Although this trilogy has deviated quite a bit from the books, it’s still super exciting to see how they’ve interpreted it. And of course cast is freaking awesome with Dylan O’Brien starring, with Kayla Scodelario, Ki Hong Lee, and Thomas Brodie-Sangster.

 

OTHERS TO WATCH OUT FOR

These ones don’t have trailers yet, but they’re reportedly coming out in 2018 and we are EXCITED for this line up! All The Bright Places promises to be an emotional roller coaster and The Darkest Minds (starring Amandla Stenberg) will be a superpower / dystopian action film that’s definitely going to awe us! And also Every Day by bestselling author David Leviathan, which features a teen who wakes up every day in a different body!

A Bionic Wonder Comic

Get set for some 70s retro comic book bizarreness, as Jaime Sommers from The Bionic Woman television series meets the 1977 small-screen version of Wonder Woman. It’s a completely oddball concept… and yet, it works!

Wonder Woman ’77 Meets The Bionic Woman is a graphic novel that collects together issues 1 to 6 of the comic book. It’s written by Andy Mangels (who has previously written a range of tie-in material), with art by Judit Tondora.

I think you need to be a fan of these two shows, or 70s genre television in general, to really get this graphic novel. If you are, then there is so much gold hidden within these pages. References to past eps of both shows abound, as a bunch of previously encountered villains band together to wreak havoc. Only the two most heroic ladies of the 1970s can save the world, along with some assistance from the Office of Scientific Intelligence, the Inter Agency Defence Command and the inhabitants of Paradise Island.

For me, the big thrill was the return of the Fembots. I loved watching these menacing robots as a kid in the 70s. They featured in 5 bionic eps (including the epic “Kill Oscar” crossover of The Bionic Woman and The Six Million Dollar Man), so it was great to see them back in action in the pages of this book.

There are also other wonderful pop-culture references. My favourite being a direct nod to Superman: The Movie. As Jaime rescues a woman from a burning building, jumping several stories to the ground, she says “Hold on tight, Ma’am. I’ve got you.” To which the woman replies, “You’ve got me? Who’s got…” 🙂

But my favourite line from the whole book is when Jaime says to Wonder Woman…

“A costume change now? Seriously?”

Of course, this sort of comic needs some completely OTT action sequences. And top billing goes to Wonder Woman lassoing a missile.

Comics are, of course, known for their text-based sound effects, from the ordinary BANG! and BLAM! through to the more creative BIFFO!, KA-POW! and many, many more. But this one also gives us the iconic bionic sound of DEENEENEENEEE. It made me smile every time. And I love the way Wonder Woman’s famous costume-change twirl is represented in pictures.

This graphic novel certainly isn’t for everyone, but if you remember 70s television with any fondness, then you’ll probably find Wonder Woman ’77 Meets The Bionic Woman a bit of a nostalgic gem.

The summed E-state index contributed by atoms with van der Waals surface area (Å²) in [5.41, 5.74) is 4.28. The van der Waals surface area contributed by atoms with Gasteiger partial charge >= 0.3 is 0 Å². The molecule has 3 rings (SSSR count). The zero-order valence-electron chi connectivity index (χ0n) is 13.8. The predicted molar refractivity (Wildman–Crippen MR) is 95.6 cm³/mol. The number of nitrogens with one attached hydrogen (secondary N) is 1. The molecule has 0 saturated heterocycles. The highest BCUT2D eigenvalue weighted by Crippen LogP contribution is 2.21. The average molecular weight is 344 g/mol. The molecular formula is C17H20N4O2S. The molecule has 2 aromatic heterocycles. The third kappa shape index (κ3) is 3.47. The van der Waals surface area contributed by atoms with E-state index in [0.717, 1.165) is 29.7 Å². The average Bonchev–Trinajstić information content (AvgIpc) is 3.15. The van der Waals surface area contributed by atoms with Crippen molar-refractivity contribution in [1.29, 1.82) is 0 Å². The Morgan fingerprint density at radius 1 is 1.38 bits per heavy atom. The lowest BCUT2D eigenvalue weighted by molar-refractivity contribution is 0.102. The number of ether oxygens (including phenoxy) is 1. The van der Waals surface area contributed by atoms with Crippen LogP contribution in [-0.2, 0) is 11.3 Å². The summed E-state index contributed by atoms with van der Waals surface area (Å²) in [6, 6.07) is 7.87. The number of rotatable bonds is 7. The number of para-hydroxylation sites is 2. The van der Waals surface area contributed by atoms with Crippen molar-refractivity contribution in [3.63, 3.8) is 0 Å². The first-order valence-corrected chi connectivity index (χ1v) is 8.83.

Dim’s Christmas Crackers List # 6 – Just For Fun

It’s so exciting – being on the cusp of Christmas. If you are still anxious about the book-sized gaps left in your children’s Christmas stockings though, worry no more. Here is my final list of cracking good Chrissy reads for the year. We’ve covered meaningful and moving, so here are some just for fun titles, to fill you with all the merriment the season entails. If they don’t quite make it to you in time, save them for next year; there’s nothing like getting ahead with Santa! I hope you’ve enjoyed our Kids’ Book Bests this year and can’t wait to share even more fabulous titles from the world of children’s books with you in 2018.

Junior Novels

Sage Cookson’s Christmas Ghost by Sally Murphy and Celeste Hulme

We’ve met Sage and her sassy cooking-based series before but this one takes the cake, or rather Pavlova! Frolicsome fun ensues after Sage and her celeb chef parents arrive in Western Australia to record a world-record attempt by Chef Myra to make the world’s largest ever pavlova. In spite of the fiercely debated origins of this quintessentially Christmassy summertime dessert and some irksome ghostly going ons, Sage eventually wades through gallons of meringue to save the day – and the record attempt. Best bit, of course – the delicious pav recipe in the back. A jolly addition to any Christmas stocking.

New Frontier Publishing November 2017

PS Who Stole Santa’s Mail? by Dimity Powell

Well it wouldn’t be Christmas without mentioning this little ripper now, would it. Can Sam and Tobii save Santa’s reputation and Sam’s kidnapped little sister before the Delivery Book is closed for the year? This light-hearted Christmas mystery, chockers with elves, weird smells, stolen Christmas wishes, nasty rashes and disappearing mailboxes is a spirited stocking filler ideal for 7 – 10 year-olds that is guaranteed to sustain the magic of believing. Just ask the author if you don’t believe me!